Most cape houses have low ceilings and not a lot of wall area to work with, which might limit your mini-split/multi-split options, but maybe. (12 years ago they were probably building them with taller ceilings than those built as summer homes pre-1960 that were only later converted to year round use.)
Ductless would be by far the more efficient solution than ducted, and with better models you'd be able to heat the place even at design temp most days, at a signficant discount from heating with oil. The 99% outdoor design temps in coastal MA are all roughly +10F (Boston is +12F, Weymouth is +11), but the closer you are to the water the higher it will be.
Being pretty much surrounded by water it wouldn't surprise me if the true 99% number for Hull was +15F. A 3 ton multi-split can still put out more than 20KBTU/hr at +15F with a COP greater than 2 at that temp. If you set the ductless to 70F and the boiler's T-stat to 68F they would share the load when the load exceeds what the ductless can deliver, but it would be carrying the lion's share of the load under most conditions, and the average seasonal COP would be greater than 2.5 if you get one with a decent HSPF. When it's 30F outside the ductless has both more BTU output capacity and a COP of 3+. Well-built 2700' houses of Y2K would likely have a heat load between 28-32K @ 10F, but might be even lower if the basement/foundation is insulated and the band joist & foundation sill are insulated & sealed.
Ducted heat pumps are unlikely to beat a seasonal COP of 2.0 in this climate, which would make it comparable in cost to heating with oil, but ductless you'd beat 2.5, and would even be nosing up on 3 in Hull.
Taking the worst-case, even with 18 cent electricity and a seasonal COP of 2.5 (which would be a worst-case for you, you may even hit 3), you get (3412 x 2.5)= 8530 BTU for $0.18, or ($0.18 x 1,000,000/8530=) $21/MMBTU of heat into the house.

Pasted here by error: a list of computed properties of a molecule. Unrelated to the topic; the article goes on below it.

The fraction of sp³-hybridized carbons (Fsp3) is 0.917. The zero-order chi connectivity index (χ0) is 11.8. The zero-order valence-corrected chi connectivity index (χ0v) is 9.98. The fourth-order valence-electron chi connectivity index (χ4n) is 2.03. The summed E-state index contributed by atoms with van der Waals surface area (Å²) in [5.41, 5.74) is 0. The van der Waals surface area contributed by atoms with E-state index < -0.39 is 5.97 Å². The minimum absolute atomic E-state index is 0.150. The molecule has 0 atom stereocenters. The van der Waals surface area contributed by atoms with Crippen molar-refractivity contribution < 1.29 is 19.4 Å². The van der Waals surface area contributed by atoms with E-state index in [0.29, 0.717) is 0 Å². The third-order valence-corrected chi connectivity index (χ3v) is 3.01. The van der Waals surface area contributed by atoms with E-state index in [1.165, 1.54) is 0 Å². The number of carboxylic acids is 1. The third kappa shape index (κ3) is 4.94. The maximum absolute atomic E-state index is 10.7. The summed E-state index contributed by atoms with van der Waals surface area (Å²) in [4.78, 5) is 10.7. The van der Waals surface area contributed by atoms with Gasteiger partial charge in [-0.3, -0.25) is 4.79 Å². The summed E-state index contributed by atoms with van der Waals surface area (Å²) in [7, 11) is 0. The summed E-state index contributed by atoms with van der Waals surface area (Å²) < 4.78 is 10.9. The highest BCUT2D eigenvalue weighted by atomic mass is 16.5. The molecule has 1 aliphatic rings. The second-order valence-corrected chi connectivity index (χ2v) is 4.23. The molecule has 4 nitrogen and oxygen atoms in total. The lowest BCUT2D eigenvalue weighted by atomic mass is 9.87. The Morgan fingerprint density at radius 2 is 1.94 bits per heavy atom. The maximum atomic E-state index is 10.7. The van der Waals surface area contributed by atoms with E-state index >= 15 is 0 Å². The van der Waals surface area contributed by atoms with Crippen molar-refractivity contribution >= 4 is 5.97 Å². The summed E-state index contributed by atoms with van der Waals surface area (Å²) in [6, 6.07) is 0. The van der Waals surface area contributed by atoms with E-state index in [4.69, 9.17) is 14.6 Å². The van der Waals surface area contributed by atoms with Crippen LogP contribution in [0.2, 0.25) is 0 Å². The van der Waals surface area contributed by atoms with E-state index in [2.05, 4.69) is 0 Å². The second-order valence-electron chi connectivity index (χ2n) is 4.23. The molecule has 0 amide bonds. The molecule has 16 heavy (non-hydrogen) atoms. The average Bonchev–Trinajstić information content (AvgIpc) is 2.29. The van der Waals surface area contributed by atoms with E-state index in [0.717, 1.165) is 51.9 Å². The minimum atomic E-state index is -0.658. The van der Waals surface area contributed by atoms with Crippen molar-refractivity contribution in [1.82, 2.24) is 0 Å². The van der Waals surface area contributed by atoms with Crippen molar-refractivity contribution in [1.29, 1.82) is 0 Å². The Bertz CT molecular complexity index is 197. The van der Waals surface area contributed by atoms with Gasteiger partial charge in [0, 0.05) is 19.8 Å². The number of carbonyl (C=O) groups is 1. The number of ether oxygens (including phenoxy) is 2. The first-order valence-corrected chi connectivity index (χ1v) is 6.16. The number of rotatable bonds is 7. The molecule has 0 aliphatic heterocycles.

With 87% efficiency oil at $3.50/gallon you get (0.87 x 138,000=) 120,060 BTU for $3.50, which is ($3.50 x 1,000,000/120,060=) $29/MMBTU
Most people in MA are paying closer to 15 cents than 18 for electricity, and more than $3.50 for oil. Oil would have to drop below $2.50 to compete with ductless on heating costs a price not seen in MA in a decade. At an average COP of 3 and 15 cent electricity ductless would even be competitive with mid-efficiency natural gas heating (~$14-15/MMBTU- less than half the cost of heating with oil this past season.
There are a very few high HSPF variable refrigerant volume variable speed ducted air source heat pumps out there, but I suspect a ductless solution would be cheaper if you have the wall/ceiling area to make it work. You don't need a head in every room, just high-loss/high-gain rooms, but the floor layout can make or break it too.
Air handlers & ducts in the attic are always a bad idea, especially when (as is likely) you have a semi-conditioned basement to run them in. Putting equipment in the attic that punches holes in your ceilings, and makes it near impossible to air seal is a disaster. Any duct leakage would drive air-infiltration well beyond what natural stack effect & wind forces would too, raising the heating & cooling loads.